A Cabin Alone in the Woods

Why it’s human nature to want an escape.


In the 1932 movie Grand Hotel, ice queen Greta Garbo listlessly utters one of the most enduring phrases ever spoken onscreen: “I want to be alone.” Her ennui is palpable; I suspect part of the reason why the line has become so iconic is because, frankly, everyone can relate. Have you ever found yourself forced into making small talk with a milquetoast acquaintance and wanted to crumble into ash and disappear?

At these moments, I find that my most consistent wish is to flee everything I have ever known and live alone in the woods: foraging for food, reading books, maybe writing the odd letter. I am clearly not alone in my wish: there have been countless books written by people who go out and do exactly that thing. “The eremitic temptation follows an immutable cycle: one must first suffer from indigestion of the heart of the modern city in order to dream of a cosy cabin in a clearing. Bogged down in the grease of conformity and padded in the fat of comfort, one becomes attuned to the call of the forest,” writes Sylvain Tesson in Consolations of the Forest: Alone in a Cabin in the Middle Taiga.

In 2010, Tesson relocated to a small geologist’s cabin in Siberia with six-month supply of hot sauce, pasta, and books to “finally find out if [he had] an inner life.” The journals he kept during his time there sketch out the arresting beauty of living on the shore of Lake Baikal: bitter winds, paralyzing silence and ice thick enough to drive over. Tesson does little more than smoke cigars, drink vodka, and read books, but over the course of six months he learns to contemplate life with a rawness usually reserved for the therapist’s chair. His book list reads like an abridged history of nature hermits: A Year in a Cabin in the Yukon by Olaf Candau, Treatise on Solitary Cabins by Antoine Marcel, and Indian Creek Chronicles: A Winter Alone in the Wilderness by Pete Fromm to name just three. It is clear Tesson was not the first lonely man who believed it is “better to live joyfully in a wilderness clearing than languish in a city.”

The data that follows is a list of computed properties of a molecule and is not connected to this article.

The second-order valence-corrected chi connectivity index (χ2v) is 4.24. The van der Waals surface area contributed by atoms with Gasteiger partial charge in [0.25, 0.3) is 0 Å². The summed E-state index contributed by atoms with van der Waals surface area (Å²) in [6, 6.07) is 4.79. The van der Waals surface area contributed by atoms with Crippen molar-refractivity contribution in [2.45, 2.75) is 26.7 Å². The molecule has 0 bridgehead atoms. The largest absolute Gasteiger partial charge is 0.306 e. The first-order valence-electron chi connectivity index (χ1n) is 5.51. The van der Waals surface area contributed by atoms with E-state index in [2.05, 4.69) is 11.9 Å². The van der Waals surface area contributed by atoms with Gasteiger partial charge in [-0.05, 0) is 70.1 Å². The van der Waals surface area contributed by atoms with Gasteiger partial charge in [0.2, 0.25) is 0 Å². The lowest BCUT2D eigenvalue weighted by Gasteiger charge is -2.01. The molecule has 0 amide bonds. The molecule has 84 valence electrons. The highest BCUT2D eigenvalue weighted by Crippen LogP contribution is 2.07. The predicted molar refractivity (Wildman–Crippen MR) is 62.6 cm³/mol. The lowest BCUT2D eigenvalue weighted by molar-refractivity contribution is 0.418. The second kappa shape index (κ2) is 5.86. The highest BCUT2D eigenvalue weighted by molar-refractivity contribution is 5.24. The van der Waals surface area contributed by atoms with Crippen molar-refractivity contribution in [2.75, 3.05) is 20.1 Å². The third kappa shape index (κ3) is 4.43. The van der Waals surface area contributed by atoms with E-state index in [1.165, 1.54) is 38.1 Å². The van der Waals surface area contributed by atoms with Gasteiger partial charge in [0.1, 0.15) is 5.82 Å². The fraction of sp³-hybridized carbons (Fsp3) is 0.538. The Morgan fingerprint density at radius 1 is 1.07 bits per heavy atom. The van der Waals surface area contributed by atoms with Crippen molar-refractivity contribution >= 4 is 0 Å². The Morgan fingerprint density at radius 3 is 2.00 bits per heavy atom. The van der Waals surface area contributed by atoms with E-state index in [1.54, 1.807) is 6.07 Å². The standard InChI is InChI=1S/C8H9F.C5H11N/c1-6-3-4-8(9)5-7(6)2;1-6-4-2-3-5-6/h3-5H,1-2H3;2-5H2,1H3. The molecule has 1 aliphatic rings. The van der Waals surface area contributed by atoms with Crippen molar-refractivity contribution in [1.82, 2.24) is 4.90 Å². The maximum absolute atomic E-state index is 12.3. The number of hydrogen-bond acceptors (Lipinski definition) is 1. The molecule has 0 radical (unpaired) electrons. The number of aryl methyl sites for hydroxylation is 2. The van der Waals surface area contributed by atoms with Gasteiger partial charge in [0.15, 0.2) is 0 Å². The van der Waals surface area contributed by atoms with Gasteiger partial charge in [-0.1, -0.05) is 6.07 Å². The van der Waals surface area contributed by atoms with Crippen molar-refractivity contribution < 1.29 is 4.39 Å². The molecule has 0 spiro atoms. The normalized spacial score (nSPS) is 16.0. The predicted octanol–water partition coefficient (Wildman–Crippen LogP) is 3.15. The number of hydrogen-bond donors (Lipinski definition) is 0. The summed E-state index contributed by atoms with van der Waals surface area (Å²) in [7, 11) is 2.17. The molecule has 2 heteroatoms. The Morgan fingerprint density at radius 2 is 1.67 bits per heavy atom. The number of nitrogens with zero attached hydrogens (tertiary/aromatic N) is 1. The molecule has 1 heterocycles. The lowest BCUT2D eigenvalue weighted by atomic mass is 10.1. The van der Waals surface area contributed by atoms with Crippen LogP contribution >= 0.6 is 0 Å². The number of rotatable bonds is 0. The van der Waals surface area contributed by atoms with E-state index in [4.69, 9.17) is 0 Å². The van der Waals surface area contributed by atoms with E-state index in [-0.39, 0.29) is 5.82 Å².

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Henry David Thoreau was born in 1817 and lived in a world more heavily populated by dance cards than 4G mobile networks. Yet in 1845 he’d had enough of trying to keep up with the pace of society and decided—in not his exact words—“Fuck it, I’m building a cabin from scratch on idyllic Walden Pond.” Despite a beard that says otherwise, Thoreau was hardly a mountain man. He was an upper class intellectual, and his escape to Walden was a based on a desire to live on his own terms, rather than in step with the obedient townsfolk of Concord, Massachusetts. Thoreau found great pleasure in scouring nature to fulfill his needs and the time he spent fishing in the moonlight and plucking ripe huckleberries would come to define his life and work.

The closest I have ever come to a genuine commune with nature is when I camped for almost a month straight in British Columbia. Before I left Ontario, I had the distinct feeling that something inside me was rotting; my insides were a dank cave full of stalagmites that enclosed something horrible if I only ventured deep enough to find out. I sensed it and fled to the forests and the mountains of the West, where I have never gazed upon such honest displays of nature: jutting cliffs, holey soapstones and serpentine arbutus trees. I hiked up rock faces in Valhalla Provincial Park, paddled the Fraser River straight into Vancouver, and witnessed bioluminescence on the beaches of Galiano Island.